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Fortune's Formula: The Untold Story of the Scientific Betting System That Beat the Casinos and Wall Street

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Fortune's Formula: The Untold Story of the Scientific Betting System That Beat the Casinos and Wall Street Cover

 

Synopses & Reviews

Publisher Comments:

In 1956 two Bell Labs scientists discovered the scientific formula for getting rich. One was mathematician Claude Shannon, neurotic father of our digital age, whose genius is ranked with Einstein’s. The other was John L. Kelly Jr., a Texas-born, gun-toting physicist. Together they applied the science of information theory—the basis of computers and the Internet—to the problem of making as much money as possible, as fast as possible.

Shannon and MIT mathematician Edward O. Thorp took the “Kelly formula” to Las Vegas. It worked. They realized that there was even more money to be made in the stock market. Thorp used the Kelly system with his phenomenonally successful hedge fund, Princeton-Newport Partners. Shannon became a successful investor, too, topping even Warren Buffett’s rate of return. Fortune’s Formula traces how the Kelly formula sparked controversy even as it made fortunes at racetracks, casinos, and trading desks. It reveals the dark side of this alluring scheme, which is founded on exploiting an insider’s edge.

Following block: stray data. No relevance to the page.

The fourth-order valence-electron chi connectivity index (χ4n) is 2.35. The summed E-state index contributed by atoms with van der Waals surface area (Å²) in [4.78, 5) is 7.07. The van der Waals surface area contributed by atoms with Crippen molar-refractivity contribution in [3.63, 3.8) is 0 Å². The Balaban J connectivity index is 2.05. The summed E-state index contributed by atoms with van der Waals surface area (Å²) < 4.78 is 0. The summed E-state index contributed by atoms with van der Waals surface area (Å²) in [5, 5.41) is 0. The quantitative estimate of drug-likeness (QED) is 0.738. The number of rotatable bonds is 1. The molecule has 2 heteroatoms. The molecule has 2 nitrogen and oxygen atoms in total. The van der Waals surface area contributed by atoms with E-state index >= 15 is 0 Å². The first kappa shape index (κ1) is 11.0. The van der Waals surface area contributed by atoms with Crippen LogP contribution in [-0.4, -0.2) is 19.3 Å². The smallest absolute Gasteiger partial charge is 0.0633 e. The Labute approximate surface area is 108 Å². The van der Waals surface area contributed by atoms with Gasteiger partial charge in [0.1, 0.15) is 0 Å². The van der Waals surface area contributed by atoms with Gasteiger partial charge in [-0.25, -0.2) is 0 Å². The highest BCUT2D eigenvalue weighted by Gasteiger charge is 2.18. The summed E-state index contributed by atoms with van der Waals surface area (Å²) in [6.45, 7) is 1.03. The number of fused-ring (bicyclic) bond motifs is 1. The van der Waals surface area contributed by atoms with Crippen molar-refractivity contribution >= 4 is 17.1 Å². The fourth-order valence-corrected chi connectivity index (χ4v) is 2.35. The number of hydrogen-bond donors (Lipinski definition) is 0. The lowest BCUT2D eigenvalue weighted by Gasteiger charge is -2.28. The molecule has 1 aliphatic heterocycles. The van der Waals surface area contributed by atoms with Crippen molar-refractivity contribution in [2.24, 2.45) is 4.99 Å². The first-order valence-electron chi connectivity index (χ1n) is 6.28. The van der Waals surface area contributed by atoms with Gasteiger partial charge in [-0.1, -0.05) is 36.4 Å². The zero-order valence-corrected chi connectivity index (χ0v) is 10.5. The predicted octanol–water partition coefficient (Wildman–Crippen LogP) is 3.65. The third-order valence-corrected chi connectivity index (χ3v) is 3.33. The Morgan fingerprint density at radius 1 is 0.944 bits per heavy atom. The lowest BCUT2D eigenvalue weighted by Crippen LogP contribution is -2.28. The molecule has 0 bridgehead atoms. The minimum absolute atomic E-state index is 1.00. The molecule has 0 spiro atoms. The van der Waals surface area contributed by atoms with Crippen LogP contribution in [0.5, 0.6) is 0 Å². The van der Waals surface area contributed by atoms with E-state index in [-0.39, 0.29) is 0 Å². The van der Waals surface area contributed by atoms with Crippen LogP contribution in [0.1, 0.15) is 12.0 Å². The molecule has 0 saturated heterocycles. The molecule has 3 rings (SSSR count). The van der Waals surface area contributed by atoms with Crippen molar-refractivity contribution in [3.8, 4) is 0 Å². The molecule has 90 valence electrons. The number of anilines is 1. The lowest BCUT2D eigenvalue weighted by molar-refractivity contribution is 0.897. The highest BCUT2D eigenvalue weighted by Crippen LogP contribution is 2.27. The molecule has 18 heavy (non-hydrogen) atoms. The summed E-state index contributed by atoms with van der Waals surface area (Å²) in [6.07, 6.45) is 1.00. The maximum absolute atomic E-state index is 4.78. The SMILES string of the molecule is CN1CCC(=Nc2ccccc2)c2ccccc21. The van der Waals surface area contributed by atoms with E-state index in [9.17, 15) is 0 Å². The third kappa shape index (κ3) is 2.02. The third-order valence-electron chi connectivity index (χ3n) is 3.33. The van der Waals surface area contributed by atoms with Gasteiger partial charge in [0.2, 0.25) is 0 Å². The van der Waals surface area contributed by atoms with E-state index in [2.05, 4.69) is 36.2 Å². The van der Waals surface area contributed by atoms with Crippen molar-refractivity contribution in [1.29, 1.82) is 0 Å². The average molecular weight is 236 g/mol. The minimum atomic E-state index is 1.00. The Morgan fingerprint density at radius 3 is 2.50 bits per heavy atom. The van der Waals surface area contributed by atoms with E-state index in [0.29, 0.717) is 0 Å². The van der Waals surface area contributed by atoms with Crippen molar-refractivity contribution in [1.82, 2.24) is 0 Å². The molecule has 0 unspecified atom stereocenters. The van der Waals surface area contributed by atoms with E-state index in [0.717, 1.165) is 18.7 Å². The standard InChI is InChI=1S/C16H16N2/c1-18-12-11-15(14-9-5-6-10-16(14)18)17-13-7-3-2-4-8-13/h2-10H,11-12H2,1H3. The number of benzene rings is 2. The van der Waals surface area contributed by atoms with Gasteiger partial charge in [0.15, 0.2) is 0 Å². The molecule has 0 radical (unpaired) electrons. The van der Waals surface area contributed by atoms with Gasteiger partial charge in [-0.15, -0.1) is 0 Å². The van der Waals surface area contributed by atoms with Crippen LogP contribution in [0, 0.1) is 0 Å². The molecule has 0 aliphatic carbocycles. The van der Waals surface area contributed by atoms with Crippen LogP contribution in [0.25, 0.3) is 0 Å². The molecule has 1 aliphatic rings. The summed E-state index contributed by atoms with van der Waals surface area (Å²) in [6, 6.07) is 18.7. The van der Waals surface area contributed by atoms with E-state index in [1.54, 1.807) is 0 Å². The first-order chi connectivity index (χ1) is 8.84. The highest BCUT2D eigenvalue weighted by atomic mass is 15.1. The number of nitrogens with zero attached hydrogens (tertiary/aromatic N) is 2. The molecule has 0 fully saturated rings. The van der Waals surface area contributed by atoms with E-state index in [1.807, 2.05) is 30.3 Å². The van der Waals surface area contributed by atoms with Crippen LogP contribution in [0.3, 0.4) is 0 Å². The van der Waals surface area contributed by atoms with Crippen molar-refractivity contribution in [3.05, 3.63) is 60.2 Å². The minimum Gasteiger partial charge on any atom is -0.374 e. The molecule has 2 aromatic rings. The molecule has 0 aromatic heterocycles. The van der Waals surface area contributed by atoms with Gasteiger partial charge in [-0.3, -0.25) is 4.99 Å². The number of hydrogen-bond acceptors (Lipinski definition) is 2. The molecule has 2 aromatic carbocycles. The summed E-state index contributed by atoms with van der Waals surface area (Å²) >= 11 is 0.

Shannon believed it was possible for a smart investor to beat the market—and Fortune’s Formula will convince you that he was right. William Poundstone is the bestselling author of ten nonfiction books, including Labyrinths of Reason and The Recursive Universe, both of which were nominated for the Pulitzer Prize. In 1956 two Bell Labs scientists discovered the scientific formula for getting rich. One was mathematician Claude Shannon, neurotic father of our digital age, whose genius is ranked with Einstein's. The other was John L. Kelly Jr., a Texas-born, gun-toting physicist. Together they applied the science of information theory—the basis of computers and the Internet—to the problem of making as much money as possible, as fast as possible.

Shannon and MIT mathematician Edward O. Thorp took the "Kelly formula" to Las Vegas. It worked. They realized that there was even more money to be made in the stock market. Thorp used the Kelly system with his phenomenally successful hedge fund, Princeton-Newport Partners. Shannon became a successful investor, too, topping even Warren Buffett's rate of return. Fortune's Formula traces how the Kelly formula sparked controversy even as it made fortunes at racetracks, casinos, and trading desks. It reveals the dark side of this alluring scheme, which is founded on exploiting an insider's edge. "Fortune's Formula may be the world's first history book, gambling primer, mathematics text, economics manual, personal finance guide and joke book in a single volume. Poundstone comes across as the best college professor you ever hand, someone who can turn almost any technical topic into an entertaining and zesty lecture."—The New York Times Book Review"Seldom have true crime and smart math been blended together so engagingly"—The Wall Street Journal